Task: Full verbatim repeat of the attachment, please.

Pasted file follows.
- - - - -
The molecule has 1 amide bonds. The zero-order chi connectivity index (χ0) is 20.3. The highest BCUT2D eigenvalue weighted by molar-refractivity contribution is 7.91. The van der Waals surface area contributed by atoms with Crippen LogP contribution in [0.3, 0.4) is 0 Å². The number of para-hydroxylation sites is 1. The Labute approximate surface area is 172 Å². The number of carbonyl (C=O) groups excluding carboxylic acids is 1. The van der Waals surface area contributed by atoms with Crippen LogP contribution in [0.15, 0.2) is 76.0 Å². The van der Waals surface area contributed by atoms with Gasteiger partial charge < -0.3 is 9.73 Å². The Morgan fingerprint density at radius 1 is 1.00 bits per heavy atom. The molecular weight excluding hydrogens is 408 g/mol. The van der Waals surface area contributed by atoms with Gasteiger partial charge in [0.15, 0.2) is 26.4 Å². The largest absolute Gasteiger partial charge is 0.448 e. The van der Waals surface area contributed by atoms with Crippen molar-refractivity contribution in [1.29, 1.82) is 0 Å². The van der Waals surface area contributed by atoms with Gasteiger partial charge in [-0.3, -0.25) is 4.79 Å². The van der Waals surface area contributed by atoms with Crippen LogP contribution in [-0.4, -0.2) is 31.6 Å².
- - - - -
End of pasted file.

The molecule has 1 amide bonds. The zero-order chi connectivity index (χ0) is 20.3. The highest BCUT2D eigenvalue weighted by molar-refractivity contribution is 7.91. The van der Waals surface area contributed by atoms with Crippen LogP contribution in [0.3, 0.4) is 0 Å². The number of para-hydroxylation sites is 1. The Labute approximate surface area is 172 Å². The number of carbonyl (C=O) groups excluding carboxylic acids is 1. The van der Waals surface area contributed by atoms with Crippen LogP contribution in [0.15, 0.2) is 76.0 Å². The van der Waals surface area contributed by atoms with Gasteiger partial charge < -0.3 is 9.73 Å². The Morgan fingerprint density at radius 1 is 1.00 bits per heavy atom. The molecular weight excluding hydrogens is 408 g/mol. The van der Waals surface area contributed by atoms with Gasteiger partial charge in [0.15, 0.2) is 26.4 Å². The largest absolute Gasteiger partial charge is 0.448 e. The van der Waals surface area contributed by atoms with Crippen molar-refractivity contribution in [1.29, 1.82) is 0 Å². The van der Waals surface area contributed by atoms with Gasteiger partial charge in [-0.3, -0.25) is 4.79 Å². The van der Waals surface area contributed by atoms with Crippen LogP contribution in [-0.4, -0.2) is 31.6 Å².